The clouds over a U.S. deal to sell FGM-148 Javelin anti-tank guided missiles to India have cleared, with U.S. Defense Secretary Leon Panetta saying the U.S. government is committed to the sale.

Until Panetta’s visit to India on June 5, there were fears that the Indian army’s plan to equip its 350-odd infantry battalions with thousands of Javelin missiles was going to hit a wall, amid reports that the U.S. State Department has slashed India’s request for the missiles and planned to offer only a limited quantity.

Discounting such speculation, Panetta says, “I don’t know where the hell that story came from . . . it’s not true. We haven’t cut the sale in half.

“I want to assure you that we’re committed to a full sale of the Javelin to India,” he says. “And we are working very closely with India not only on that sale, but on other sales as well to try to improve their capabilities.”

Faced with a huge shortfall of anti-tank missiles and the delayed induction of the indigenous Nag missile, India has been scouting for adequate offensive systems and has been in talks since 2008 with the U.S. about the Javelin, which is built by Lockheed Martin and Raytheon.

Panetta admits that the bureaucratic process in the Obama administration has delayed several military sales to India, and the Javelin deal is no exception.

“Oftentimes we run into the barriers of various laws that have been passed either by our Congress or your congress and that sometimes provide bureaucratic barriers to trying to complete these sales,” Panetta says. “I have asked my deputy secretary Ash Carter to oversee this effort and try to develop a broader strategy to be more effective in trying to reduce the barriers and improve the efficiency in those sales. So that’s the approach that I’m hoping to take,” Panetta says.

U.S. defense sales to India have crossed the $8 billion mark over the past decade, and the relationship between the two countries must now mature from the current buyer-seller arrangement to co-production and joint research and development, Panetta says.

In 2010, India sent a letter of request to the U.S. government for procurement of the third-generation missile off the shelf under the U.S. foreign military sales (FMS) program. Defense Minister A.K. Antony did not give any indication of the quantity of missiles to be procured or the number of the weapons to be made in India under the accompanying transfer-of-technology license.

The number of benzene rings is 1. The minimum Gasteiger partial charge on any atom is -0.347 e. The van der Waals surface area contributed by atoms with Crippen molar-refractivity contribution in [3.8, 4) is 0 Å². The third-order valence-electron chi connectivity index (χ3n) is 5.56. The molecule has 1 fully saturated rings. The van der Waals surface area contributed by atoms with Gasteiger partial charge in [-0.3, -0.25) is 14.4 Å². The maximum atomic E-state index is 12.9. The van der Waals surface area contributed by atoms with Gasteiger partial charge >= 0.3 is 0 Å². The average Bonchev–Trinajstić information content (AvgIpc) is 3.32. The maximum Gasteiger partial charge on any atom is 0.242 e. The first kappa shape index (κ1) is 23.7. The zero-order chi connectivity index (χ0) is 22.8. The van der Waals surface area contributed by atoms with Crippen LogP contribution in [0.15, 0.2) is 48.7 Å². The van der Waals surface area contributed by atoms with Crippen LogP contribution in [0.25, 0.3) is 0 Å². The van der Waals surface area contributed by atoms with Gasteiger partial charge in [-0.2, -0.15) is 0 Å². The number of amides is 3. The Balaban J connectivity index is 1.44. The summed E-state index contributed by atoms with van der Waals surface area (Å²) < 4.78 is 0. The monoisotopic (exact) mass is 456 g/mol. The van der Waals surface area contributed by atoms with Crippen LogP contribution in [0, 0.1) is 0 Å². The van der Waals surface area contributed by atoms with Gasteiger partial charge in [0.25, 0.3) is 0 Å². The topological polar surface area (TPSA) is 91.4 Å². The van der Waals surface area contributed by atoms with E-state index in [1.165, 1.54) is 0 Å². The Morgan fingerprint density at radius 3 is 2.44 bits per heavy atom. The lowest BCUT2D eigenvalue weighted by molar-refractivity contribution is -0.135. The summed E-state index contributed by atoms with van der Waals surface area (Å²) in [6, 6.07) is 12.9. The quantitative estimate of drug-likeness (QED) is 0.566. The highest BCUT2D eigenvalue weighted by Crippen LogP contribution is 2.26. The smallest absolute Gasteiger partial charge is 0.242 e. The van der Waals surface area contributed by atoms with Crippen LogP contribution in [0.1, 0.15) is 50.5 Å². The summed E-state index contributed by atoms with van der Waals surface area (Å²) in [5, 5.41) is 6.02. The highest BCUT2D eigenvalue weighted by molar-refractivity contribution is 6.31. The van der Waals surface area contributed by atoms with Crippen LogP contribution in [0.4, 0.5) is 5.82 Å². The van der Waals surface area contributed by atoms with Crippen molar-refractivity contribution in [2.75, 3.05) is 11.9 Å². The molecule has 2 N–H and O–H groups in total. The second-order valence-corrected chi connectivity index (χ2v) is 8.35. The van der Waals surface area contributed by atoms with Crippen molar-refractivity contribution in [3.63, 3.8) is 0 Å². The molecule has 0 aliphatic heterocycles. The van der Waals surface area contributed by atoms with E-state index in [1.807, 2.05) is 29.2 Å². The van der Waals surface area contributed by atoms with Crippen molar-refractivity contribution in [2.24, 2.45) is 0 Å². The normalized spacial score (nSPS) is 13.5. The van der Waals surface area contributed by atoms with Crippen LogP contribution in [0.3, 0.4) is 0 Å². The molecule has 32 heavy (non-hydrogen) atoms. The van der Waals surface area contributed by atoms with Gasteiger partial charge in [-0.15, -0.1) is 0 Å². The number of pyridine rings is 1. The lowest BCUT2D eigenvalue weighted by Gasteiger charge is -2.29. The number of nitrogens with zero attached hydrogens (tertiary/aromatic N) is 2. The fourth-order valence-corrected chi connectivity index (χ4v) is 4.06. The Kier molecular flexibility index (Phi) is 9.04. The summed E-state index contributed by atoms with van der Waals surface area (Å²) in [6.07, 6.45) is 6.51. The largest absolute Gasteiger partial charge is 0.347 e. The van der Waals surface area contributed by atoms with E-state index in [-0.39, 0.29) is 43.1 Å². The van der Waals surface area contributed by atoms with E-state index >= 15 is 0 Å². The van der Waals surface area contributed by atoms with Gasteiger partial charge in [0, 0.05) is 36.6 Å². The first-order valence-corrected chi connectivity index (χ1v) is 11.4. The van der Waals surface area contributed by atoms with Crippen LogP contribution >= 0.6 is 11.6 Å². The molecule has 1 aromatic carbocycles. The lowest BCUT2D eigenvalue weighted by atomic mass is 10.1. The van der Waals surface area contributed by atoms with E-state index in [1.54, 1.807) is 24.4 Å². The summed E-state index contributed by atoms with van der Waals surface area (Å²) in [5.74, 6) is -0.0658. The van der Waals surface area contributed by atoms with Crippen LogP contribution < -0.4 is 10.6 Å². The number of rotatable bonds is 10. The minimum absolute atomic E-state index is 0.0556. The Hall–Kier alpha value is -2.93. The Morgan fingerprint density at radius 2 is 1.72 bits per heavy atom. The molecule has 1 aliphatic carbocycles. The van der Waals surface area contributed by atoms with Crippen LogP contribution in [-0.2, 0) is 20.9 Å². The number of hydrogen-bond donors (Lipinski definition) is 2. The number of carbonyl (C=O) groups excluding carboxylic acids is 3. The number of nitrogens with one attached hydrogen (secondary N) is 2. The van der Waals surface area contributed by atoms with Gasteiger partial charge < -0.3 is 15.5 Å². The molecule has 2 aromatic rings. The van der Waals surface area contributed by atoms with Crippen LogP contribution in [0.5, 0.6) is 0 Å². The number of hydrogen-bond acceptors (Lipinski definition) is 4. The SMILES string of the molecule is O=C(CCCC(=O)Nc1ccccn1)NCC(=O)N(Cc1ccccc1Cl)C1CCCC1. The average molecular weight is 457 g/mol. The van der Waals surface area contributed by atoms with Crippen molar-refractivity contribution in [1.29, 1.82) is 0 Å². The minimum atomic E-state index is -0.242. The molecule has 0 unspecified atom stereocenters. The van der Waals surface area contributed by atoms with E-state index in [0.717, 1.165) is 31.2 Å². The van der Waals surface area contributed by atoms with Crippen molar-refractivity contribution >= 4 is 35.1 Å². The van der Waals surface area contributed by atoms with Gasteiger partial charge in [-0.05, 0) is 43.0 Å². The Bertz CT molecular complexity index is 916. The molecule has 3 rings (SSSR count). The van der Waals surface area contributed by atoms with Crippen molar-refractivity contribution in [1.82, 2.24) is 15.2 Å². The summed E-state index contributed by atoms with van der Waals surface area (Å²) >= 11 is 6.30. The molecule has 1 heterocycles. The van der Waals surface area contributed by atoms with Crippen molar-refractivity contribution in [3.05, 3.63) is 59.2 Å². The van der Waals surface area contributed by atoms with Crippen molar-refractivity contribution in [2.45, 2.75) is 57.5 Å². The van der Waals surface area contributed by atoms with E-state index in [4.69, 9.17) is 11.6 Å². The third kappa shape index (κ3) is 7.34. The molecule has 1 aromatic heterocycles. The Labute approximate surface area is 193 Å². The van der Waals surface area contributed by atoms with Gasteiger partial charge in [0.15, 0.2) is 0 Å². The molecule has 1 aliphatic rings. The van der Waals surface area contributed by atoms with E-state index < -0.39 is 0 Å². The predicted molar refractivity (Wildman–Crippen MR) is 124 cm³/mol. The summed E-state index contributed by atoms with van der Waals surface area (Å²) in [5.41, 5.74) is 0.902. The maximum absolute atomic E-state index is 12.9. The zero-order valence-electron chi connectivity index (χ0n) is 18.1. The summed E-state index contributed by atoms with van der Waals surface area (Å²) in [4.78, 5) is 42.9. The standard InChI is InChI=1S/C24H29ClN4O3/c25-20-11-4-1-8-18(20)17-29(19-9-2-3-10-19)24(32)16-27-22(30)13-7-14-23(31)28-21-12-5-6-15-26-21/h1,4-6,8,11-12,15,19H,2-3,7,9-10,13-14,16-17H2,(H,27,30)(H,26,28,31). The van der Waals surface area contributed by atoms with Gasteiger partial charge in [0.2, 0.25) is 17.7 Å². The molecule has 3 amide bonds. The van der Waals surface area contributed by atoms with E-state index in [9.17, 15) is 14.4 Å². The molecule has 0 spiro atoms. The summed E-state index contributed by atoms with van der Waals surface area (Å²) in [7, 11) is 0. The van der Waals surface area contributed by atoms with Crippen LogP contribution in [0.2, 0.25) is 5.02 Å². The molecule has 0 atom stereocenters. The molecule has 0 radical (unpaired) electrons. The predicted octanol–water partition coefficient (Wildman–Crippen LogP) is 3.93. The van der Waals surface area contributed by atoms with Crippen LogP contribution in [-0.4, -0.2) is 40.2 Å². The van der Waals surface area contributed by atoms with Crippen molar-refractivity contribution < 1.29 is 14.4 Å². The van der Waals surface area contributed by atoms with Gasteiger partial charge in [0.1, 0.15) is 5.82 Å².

Indian army spokesman Col. Jagdeep Dahiya told Aviation Week on June 7 that “India is likely to get approximately 8,000 [Javelin] missiles and 300 launchers.”

He says the deal is “under process,” but declined to divulge any financial details. “That will get finalized once the contract is signed,” Dahiya says, without providing any time frame. However, informed sources say the deal could be worth $1.5-2 billion.

Indian infantry units are currently equipped with variants of the second-generation, 2-km-range (1.2-mi.) Milan and 4-km (2-5-mi.) Konkurs anti-tank missiles. These missiles are made by the state-run Bharat Dynamics Ltd. under license from France’s MBDA and the Russian Tula Machinery Design Bureau.

The Indian army began considering acquiring the Javelin after it rejected the Israeli-made Spike anti-tank guided missile during trials in 2008. India’s interest in the Javelin increased since the missile was demonstrated in a live-fire exercise during the Indo-U.S. Yudh Abhyas exercise in October 2009, held in central India’s Madhya Pradesh state. Indian troops were able to master the missile within 30 min. during the exercise.

According to Raytheon, the 22.5-kg (50-lb.) Javelin can be readied within 30 sec., reloaded within 20 sec., and target low-flying helicopters, vehicles, bunkers and buildings with precision. The missiles have a shelf life of 10 years.

Ajey Lele, a former Indian air force wing commander who currently works with the New Delhi-based Institute for Defense Studies and Analyses, tells Aviation Week the “heat-seeking, anti-tank” Javelin missile is ideal for the Indian infantry.

“Since it is a backpacked missile, it will address the issues of armed tank movements, especially in rough terrain,” Lele says.

Since the Indian army does not have adequate offensive systems like tanks and artillery, the acquisition of the man-portable, fire-and-forget Javelin would at least add to its defensive capability, analysts say.

The induction of the indigenously made, third-generation Nag, with a 4-km strike range, has been caught in an inordinate delay. But after two decades of development, the system is now ready to enter production.

Meanwhile, the significantly improved tracked Nag Missile Carrier (Namica) is up for user trials in July. The army has asked for certain changes in the Namica platform, such as reduction of all-up weight to 15 tons, improved reliability of the missile launcher platform drive mechanisms and a higher-resolution target acquisition sight for the gunner.

According to defense ministry officials, the Indian army has placed an initial order for about 400 Nag missiles and more than a dozen Namicas.

The army, according to rough estimates, has a shortfall of 44,000 anti-tank guided missiles of different types.

Javelin photo: U.S. Department of Defense